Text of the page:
In ad (b), the per square yard price was stated in text that was very slightly smaller than that of the preceding per square metre price. Furthermore, it stated “That’s £24.24 per Sq. Yard” and was outlined in a box. We considered that the combination of the presentation of the column of decreasing prices, the very minor difference in font size between the metric and imperial prices, and the emphasis placed on the last price was likely to give consumers the impression that the per square yard price was the last in a series of reductions.
Ad (c) stated “That’s £12.53 per sq. yard” in red text, inside a bold black oval. We noted that the font size was only slightly smaller than that of the price in square metres. We considered that the presentation of the ad, featuring a series of decreasing price points, and the emphasis placed on the final price by circling it and using colours that contrasted with the background, gave the impression that square yard price represented a further reduction on the square metre price that featured directly above it. Text at the top of the ad stated “Save £££s”, which further added to the impression that the ad described multiple reductions.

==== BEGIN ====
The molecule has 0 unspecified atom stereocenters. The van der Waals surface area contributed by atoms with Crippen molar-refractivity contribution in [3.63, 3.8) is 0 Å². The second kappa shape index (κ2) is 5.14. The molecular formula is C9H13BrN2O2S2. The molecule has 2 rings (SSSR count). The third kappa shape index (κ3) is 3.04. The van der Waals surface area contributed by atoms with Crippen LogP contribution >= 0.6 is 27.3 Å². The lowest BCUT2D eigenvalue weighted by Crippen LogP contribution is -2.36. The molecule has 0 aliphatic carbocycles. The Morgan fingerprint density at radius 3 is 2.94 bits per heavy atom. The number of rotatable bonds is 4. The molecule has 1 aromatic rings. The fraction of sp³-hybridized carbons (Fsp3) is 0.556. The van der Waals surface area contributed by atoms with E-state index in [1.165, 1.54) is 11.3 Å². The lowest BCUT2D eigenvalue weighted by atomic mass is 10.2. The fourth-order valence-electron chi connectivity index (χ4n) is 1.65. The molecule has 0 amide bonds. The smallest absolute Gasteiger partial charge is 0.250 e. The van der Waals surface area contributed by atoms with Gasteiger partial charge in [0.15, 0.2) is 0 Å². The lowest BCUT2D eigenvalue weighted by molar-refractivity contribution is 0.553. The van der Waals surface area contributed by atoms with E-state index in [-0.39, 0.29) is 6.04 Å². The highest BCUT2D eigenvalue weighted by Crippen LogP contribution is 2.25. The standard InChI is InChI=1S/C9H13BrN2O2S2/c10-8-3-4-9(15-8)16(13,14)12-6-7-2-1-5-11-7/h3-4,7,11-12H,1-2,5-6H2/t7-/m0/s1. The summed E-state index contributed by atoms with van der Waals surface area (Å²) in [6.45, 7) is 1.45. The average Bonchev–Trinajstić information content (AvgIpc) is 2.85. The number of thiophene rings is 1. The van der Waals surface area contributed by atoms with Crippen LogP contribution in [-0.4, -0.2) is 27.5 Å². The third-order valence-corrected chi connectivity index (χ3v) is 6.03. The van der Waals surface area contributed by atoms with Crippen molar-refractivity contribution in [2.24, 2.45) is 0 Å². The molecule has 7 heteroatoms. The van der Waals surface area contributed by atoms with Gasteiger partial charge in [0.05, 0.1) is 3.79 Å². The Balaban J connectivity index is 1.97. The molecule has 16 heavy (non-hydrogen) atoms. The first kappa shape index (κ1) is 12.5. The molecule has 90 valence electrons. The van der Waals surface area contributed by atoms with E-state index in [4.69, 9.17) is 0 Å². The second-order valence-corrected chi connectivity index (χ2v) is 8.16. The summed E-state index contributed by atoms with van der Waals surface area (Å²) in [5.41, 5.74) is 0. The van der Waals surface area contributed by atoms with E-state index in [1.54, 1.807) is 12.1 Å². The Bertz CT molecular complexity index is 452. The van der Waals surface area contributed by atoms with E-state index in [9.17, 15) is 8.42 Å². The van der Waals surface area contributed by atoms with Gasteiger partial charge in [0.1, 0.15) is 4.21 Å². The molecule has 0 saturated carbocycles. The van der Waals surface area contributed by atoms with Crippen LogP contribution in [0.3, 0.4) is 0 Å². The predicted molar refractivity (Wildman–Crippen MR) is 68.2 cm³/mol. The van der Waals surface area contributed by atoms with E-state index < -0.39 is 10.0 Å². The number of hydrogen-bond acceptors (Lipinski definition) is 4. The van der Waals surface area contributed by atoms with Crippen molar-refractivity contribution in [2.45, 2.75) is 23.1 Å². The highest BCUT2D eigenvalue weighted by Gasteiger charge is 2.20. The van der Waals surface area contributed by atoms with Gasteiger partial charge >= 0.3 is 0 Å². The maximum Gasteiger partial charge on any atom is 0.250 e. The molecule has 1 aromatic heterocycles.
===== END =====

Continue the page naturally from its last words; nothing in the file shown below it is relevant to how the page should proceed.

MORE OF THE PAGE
Given the visual prominence and the positioning of the “that’s xx per sq. yard” price claims in ads (b) and (c), we considered that consumers were likely to expect those prices to represent a further reduction from the preceding price, rather than the same price being shown in different units. We noted that the product labels were comparatively small in relation to the products themselves, and the accompanying text that denoted the unit measurements was considerably smaller than the actual price claims. We considered that the text denoting the unit measures could easily be overlooked by consumers in the context of all the information presented on the labels.
We concluded that the layout and presentation of the price statements in ads (b) and (c) were misleading and therefore breached the Code.
We investigated ad (a) under CAP Code (Edition 12) 3.1 3.1 Marketing communications must not materially mislead or be likely to do so. (Misleading advertising) and 3.17 3.17 Price statements must not mislead by omission, undue emphasis or distortion. They must relate to the product featured in the marketing communication. (Prices), but did not find it in breach. Ads (b) and (c) breached CAP Code rules 3.1 3.1 Marketing communications must not materially mislead or be likely to do so. (Misleading advertising) and 3.17 3.17 Price statements must not mislead by omission, undue emphasis or distortion. They must relate to the product featured in the marketing communication. (Prices).
Ads (b) and (c) must not appear again in the forms complained about. We told United Carpets (Franchisor) Ltd to ensure that future ads did not use different quantity units in a way that presented prices in a misleading manner.